Why is genetic testing important? 

The influence of our family heritage has far more to it than our name and nationality, as Anna Richardson finds out with the help of Dr Anju Kulkarni, consultant clinical geneticist at HCA UK’s London Bridge Hospital

As the two unzip the secrets of our genes and dive into the past, present and future of our health, Anju emphasises the importance of genetic testing - breaking down the basics of our genes as being like “instructions for how we grow and develop…our body reads them like a book.” Retaining the literary comparison, Anju goes on to describe how “it’s important that genes are read properly by our body and carry out their function…if they can’t they can develop into a disease.” An interesting analogy particularly as dominant genes, such as baldness in men often, don’t appear until well into the middle chapters of our own lives.


Special guest Michelle Heaton

This is certainly true of popstar and presenter Michelle Heaton, who talks movingly to Anna about how inheriting the BRCA gene from her father, a gene that increases a woman’s risk of getting breast and ovarian cancer, has changed her life.

Up until this point Michelle freely admits she’d adopted the “ignorance is bliss” mentality for most scenarios, but it was giving birth to her daughter Faith that drove her to finally be tested, and after being diagnosed with the BRCA gene she went on to have a double mastectomy, and later a hysterectomy after having her second child. Michelle has turned a very tough personal experience into a positive though, living a healthy life as a qualified fitness trainer and continuing to drive awareness about genetic testing.


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Gene fact

We've got 20,000 genes in our bodies. And we don't know what most of them do yet.

Anju describes genes as our instructions for how we grow and develop. It’s like our own recipe book. Mutated genes are effectively like spelling mistakes or missing words in that recipe book.

Gene fiction

If you look like your mum, you're going to inherit her health problems.

Anju says while you may have your mum’s blue eyes, this doesn’t mean you’re going to get her ailments. In this episode, Anju guides us through how genes are passed from generation to generation.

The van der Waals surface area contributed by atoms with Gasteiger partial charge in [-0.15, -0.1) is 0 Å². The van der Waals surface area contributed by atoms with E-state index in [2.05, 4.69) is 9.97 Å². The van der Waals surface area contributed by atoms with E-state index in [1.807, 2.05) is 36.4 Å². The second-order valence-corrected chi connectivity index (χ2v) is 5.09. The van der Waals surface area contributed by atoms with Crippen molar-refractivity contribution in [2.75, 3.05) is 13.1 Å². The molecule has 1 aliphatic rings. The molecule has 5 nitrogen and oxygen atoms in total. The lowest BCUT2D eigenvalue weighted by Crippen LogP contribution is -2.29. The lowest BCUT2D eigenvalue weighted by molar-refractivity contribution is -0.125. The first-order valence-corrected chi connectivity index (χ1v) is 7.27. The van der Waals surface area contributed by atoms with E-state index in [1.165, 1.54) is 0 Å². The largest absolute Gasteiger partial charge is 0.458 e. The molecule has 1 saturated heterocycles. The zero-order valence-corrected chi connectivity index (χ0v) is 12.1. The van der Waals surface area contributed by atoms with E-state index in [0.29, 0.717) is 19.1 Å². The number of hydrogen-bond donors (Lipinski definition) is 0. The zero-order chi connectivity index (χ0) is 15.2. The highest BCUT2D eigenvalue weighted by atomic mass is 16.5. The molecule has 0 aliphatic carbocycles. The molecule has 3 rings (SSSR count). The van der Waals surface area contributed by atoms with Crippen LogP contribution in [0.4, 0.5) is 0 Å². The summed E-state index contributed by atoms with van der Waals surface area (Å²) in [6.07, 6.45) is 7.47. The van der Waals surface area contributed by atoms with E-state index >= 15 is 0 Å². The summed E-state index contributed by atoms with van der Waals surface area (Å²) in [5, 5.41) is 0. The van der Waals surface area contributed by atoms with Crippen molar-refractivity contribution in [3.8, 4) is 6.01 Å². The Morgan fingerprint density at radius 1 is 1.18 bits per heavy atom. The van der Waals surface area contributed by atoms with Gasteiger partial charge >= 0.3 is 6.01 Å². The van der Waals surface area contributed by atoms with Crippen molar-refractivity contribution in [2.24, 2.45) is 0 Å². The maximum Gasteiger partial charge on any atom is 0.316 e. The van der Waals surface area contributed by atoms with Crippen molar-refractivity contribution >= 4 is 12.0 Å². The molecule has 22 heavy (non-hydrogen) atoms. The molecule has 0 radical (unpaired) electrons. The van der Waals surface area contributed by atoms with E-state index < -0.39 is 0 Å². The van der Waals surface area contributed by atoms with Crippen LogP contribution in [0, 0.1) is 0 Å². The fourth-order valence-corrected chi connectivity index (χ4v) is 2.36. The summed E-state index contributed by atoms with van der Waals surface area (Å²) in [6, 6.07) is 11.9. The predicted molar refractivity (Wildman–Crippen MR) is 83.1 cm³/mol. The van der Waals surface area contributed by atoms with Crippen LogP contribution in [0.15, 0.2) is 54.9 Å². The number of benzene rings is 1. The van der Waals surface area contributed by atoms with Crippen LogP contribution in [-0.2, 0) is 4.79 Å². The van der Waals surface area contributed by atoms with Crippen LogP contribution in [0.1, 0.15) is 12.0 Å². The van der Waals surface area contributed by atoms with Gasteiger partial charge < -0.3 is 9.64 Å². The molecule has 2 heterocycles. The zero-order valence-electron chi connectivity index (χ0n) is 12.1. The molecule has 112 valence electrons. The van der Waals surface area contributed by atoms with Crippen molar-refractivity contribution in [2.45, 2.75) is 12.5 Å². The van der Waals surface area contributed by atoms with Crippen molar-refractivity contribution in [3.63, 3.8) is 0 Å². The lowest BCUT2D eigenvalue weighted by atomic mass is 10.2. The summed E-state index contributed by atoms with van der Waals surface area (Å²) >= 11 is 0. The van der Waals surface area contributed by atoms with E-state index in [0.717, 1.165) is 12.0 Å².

Cancer Gene fiction

Most of the cancers that people get are inherited.

In fact most cancerous cell mutations are down to environmental factors. Only about three to five per cent of all cancers are due to an inherited gene mutation.

BRCA Gene Fact

You’re as likely to get the mutated ovarian cancer gene from your dad as you are from your mum.


It’s a misconception mutated genes, including BRCA, are only passed down the maternal line. Fathers can be carriers of mutated breast and ovarian cancer genes too. That’s what happened to Michelle Heaton. The TV presenter and chart-topping pop star found out she was carrying the mutated dominant gene, BRCA2, in 2012. Having the mutated BRCA2 gene significantly increases someone’s chances of getting breast or ovarian cancer. Michelle tells us about her decision to undergo a double mastectomy and total hysterectomy to reduce the risk of contracting the disease - and her fears that she may have passed the mutated gene on to her daughter. 


Anju talks about the counselling support available to women to help reach the right decision for them if they are carrying a mutated gene like BRCA. And she says it’s important women and men who feel they are at risk of cancer see their GP or get expert advice from consultant clinical geneticists or genetic counsellors, rather than seek out online tests.

What to do next

Guests in this episode

Dr Anju Kulkarni

Dr Anju Kulkarni, consultant clinical geneticist at The London Bridge Hospital, part of HCA Healthcare UK.


Dr Anju Kulkarni leads the south east Thames cancer genetics service, which serves a population of approximately five million across south London, Kent and east Sussex.


Anju graduated with distinctions in medicine and pathology from Imperial College School of Medicine and subsequently trained at specialist level in medical oncology, at University College London Hospital, and clinical genetics at Guy’s and St Thomas’ hospital, the Kennedy-Galton centre and the Royal Marsden hospital, before being appointed to her current NHS consultant post.


She has developed several regional guidelines for the management of individuals with an inherited susceptibility to cancer. She leads multidisciplinary specialist clinics for BRCA1/2 gene mutation carriers and other rarer hereditary cancer conditions and is medical advisor to the Genetic Counselling Registration Board. She has extensive clinical and academic experience in cancer genetics and has published, presented and taught on the topic at a national and international level.

Michelle Heaton

Michelle Heaton is best known for being a singer in the band Liberty X. She is also an actress, TV presenter and fitness enthusiast.  


Her two children, Faith and AJ, also keep her and her husband Hugh Hanley very busy, with Michelle being a formed winner of Disney's Mum of the Year. 


Michelle hit the headlines for making the brave decision to have preventative surgery (a double mastectomy and hysterectomy) to prevent cancer, due to the strong genetic predisposition in her family (the BRCA gene).  With this plunging her into early surgical menopause, this year Michelle released the book 'Hot Flush, Motherhood, the Menopause and Me'.

Locations of our genetic testing clinics

Throughout the HCA UK group with offer genetic testing at a number of our clinics.  

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